CORTINA D’AMPEZZO, Italy – Organizers for the 2026 Milan-Cortina Olympics are convinced that they can build a bobsled track in record time amid a standoff with the IOC, which wants an existing foreign venue used instead to cut costs.
Italian luger Armin Zöggeler, who won medals at a record six consecutive Winter Games, said the International Olympic Committee’s suggestion of using tracks in nearby Austria or Switzerland doesn’t make sense because neither facility is ready for a modern Olympics.
The contentious issue is due to be resolved following a board meeting of the local organizing committee on Tuesday and Milan-Cortina chief executive Andrea Varnier addressed the situation over the weekend.
“We knew from the beginning what the idea of the IOC was,” Varnier said in Cortina. “They never thought that we should build a new sliding center. That’s very clear.
“Nevertheless, because of the tradition of Cortina, we always planned to have a sliding center in Cortina. So that was part of the conversation,” Varnier added. “And now of course they are very worried about the timeframe and this is a huge concern. But it’s not a surprise to them. We talk every day.”
Parma-based construction company Impresa Pizzarotti & C. has offered to rebuild the century-old track in Cortina for 81.6 million euros ($89 million).
Zöggeler, who is now the head coach of Italy’s luge team, said that by creating a national sliding center in Cortina, the country’s bobsled, luge and skeleton teams would save millions by not having to constantly travel abroad for training.
“It takes a big effort to constantly travel and stay in hotels for training, testing and races,” said Zöggeler, whose daughter Nina is on the national team. “It would make things a lot easier if we had a track in Cortina.”
Zöggeler, who won a medal at every Olympics from 1994 to 2014, also said that the finish area of the track near Innsbruck is too short and needs an expensive renovation, and that the naturally refrigerated track in St. Moritz is too risky to use.
Also, the Italian government does not want to fund the restoration of a foreign venue.
“The St. Moritz track is beautiful and gets rebuilt every year and the artisans there do an amazing job but if there’s a warm spell there’s a risk that you can’t race,” Zöggeler told The Associated Press from the luge world championships in Altenberg, Germany.
“It’s one thing to hold a World Cup event and another to host an Olympics with three sports at once,” Zöggeler added. “Add in training sessions for all three and I’m not sure they could handle all that if it gets too warm.”
But the IOC is sensitive about spiraling costs and potential white elephant projects, so is encouraging local organizers to use venues in other countries.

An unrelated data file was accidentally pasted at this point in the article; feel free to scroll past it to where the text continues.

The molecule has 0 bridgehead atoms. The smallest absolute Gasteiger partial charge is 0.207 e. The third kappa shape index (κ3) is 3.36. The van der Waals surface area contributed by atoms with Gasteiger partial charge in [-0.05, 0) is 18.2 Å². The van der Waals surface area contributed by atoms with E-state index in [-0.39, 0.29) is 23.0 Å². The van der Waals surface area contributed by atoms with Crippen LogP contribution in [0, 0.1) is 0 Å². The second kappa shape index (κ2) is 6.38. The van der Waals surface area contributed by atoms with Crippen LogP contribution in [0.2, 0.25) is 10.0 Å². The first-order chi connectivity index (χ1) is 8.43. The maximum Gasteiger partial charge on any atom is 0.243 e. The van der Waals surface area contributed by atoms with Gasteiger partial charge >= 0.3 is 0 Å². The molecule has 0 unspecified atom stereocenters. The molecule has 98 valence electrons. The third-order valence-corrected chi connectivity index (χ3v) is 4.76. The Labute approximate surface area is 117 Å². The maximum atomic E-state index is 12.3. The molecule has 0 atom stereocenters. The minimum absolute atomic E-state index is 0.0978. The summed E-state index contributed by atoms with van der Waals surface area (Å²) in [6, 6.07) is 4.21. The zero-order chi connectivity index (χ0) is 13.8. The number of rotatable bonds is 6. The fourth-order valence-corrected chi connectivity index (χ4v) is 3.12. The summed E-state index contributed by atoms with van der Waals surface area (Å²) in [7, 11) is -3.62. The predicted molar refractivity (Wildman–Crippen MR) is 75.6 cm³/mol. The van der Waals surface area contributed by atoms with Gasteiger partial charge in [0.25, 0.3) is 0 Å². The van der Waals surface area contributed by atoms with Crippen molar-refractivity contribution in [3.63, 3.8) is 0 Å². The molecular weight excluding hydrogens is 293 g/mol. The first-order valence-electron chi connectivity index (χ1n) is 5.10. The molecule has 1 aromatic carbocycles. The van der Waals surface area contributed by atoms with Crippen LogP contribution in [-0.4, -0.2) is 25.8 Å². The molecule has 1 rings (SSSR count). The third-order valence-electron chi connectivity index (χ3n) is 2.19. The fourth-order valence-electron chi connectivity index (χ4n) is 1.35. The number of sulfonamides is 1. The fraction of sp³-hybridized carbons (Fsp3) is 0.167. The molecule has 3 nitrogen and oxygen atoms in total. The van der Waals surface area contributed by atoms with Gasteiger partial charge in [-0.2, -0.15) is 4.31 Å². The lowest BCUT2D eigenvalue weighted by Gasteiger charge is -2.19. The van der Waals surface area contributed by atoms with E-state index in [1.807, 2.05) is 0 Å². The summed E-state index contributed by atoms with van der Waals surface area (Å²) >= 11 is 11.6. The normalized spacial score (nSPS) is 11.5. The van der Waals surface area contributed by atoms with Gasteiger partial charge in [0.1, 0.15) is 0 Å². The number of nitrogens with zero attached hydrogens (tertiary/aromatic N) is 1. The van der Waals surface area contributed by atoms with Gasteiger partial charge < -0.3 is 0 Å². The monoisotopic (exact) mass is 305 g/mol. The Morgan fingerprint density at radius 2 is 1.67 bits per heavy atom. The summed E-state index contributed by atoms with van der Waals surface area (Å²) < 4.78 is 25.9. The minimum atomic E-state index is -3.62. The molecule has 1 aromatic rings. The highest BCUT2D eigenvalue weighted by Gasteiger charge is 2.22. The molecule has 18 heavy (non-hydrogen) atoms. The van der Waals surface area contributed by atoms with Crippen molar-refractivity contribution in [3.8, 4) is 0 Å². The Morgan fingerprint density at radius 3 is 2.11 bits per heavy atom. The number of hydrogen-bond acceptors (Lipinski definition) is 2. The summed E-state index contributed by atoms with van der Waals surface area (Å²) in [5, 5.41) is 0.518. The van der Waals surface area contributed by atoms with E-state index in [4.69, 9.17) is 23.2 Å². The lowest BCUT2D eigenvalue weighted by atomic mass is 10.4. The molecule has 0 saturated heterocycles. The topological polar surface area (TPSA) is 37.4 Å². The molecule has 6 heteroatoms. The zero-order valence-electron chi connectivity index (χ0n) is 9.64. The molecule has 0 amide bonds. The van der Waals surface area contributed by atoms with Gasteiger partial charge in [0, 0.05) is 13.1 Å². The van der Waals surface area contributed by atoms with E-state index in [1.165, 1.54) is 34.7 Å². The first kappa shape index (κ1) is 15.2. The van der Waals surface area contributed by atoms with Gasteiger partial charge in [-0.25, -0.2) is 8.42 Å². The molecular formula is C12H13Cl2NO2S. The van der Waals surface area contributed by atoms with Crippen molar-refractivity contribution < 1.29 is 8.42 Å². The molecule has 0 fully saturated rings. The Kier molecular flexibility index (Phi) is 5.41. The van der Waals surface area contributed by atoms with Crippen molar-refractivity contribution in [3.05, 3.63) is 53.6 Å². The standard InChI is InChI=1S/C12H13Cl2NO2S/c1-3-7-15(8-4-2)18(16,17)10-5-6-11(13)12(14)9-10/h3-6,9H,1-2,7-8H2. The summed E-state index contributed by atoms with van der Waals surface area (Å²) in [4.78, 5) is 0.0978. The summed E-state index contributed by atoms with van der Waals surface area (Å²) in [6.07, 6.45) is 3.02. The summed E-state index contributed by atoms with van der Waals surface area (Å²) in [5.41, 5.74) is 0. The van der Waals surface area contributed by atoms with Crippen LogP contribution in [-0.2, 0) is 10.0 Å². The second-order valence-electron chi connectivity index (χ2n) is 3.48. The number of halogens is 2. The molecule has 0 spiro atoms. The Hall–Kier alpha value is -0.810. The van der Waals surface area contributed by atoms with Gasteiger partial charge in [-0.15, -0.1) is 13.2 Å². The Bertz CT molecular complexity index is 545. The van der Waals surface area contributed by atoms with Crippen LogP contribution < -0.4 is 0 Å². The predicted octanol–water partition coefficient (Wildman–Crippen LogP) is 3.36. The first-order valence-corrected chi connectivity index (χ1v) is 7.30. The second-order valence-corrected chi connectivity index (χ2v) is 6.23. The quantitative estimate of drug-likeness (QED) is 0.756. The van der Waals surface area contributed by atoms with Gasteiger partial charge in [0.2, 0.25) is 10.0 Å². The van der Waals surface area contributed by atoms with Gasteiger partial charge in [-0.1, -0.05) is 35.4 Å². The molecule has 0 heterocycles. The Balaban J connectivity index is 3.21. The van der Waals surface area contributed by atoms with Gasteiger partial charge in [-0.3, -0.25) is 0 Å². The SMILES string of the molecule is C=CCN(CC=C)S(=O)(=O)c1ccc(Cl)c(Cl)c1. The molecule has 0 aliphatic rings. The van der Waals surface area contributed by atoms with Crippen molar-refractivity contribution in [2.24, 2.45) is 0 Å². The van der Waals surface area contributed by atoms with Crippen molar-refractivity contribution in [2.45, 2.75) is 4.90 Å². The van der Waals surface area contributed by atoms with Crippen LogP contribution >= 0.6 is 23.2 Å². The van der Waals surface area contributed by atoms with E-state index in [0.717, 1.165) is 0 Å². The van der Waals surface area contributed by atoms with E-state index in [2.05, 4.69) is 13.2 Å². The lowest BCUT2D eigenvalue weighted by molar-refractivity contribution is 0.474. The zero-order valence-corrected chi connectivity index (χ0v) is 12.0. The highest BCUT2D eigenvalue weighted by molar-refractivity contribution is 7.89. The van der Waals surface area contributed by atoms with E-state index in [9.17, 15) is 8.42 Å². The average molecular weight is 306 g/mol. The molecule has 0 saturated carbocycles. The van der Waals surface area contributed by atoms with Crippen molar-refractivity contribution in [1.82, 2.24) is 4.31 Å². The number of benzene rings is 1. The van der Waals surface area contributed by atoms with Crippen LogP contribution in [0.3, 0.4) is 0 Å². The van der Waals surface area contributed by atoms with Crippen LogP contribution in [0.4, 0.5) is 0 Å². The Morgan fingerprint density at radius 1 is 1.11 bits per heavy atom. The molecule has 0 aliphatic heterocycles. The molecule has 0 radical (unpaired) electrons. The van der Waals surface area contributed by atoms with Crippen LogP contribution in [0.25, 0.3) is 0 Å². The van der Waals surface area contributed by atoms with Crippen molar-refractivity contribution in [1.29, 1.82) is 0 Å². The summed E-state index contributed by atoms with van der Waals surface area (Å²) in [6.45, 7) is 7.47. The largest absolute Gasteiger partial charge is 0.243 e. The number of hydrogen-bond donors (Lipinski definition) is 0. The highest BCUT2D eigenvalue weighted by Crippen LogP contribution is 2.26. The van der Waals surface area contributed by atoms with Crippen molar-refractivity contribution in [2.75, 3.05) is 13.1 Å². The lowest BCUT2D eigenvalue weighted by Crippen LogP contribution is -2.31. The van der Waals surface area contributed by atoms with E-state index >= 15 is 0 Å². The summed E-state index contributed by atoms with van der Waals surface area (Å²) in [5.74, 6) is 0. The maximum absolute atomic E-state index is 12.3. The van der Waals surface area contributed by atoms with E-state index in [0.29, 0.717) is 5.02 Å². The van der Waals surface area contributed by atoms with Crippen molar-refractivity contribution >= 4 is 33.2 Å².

There were also legacy promises when Italy last hosted the Olympics in 2006 in Turin. But the sliding venue built for about $100 million in Cesana Pariol for those games was dismantled in 2012.
The Cortina track, which was used for the 1956 Olympics, was closed in 2008 because of rising maintenance costs and then dismantled last summer to make way for a new facility.
“We are working on a legacy project and the town will do its part along with FISI (the Italian Winter Sports Federation) and the region,” Cortina Mayor Gianluca Lorenzi said. “We will find a solution.”
Italy has a strong history in bobsled characterized by Eugenio Monti, a Cortina resident who won six Olympic medals between 1956 and 1968, and the country has also excelled at luge and skeleton recently.
Dominik Fischnaller won a bronze medal in luge at the 2022 Beijing Olympics and the season-long World Cup title last season and Amedeo Bagnis this month became the first Italian man to win a World Cup skeleton race after taking silver at last season’s world championships.
If the Cortina track project is approved, construction would start with less than two years to go before the Milan-Cortina Games — and less than a year before IOC-mandated test events. No sliding track has been built recently in such a short timeframe and test events have taken on even greater importance following the death of Georgian luger Nodar Kumaritashvili in a training crash hours before the start of the opening ceremony for the 2010 Vancouver Olympics.
It’s also notable that Cortina organized a bobsled world championships in 1960 when the local organizing committee for the Squaw Valley Olympics decided not to build a track because only nine nations were going to compete. It remains the only games where bobsled was not on the Olympic program.
“As far as we’re concerned, the decision has been made,” Lorenzi said. “Cortina will host sliding in 2026.”
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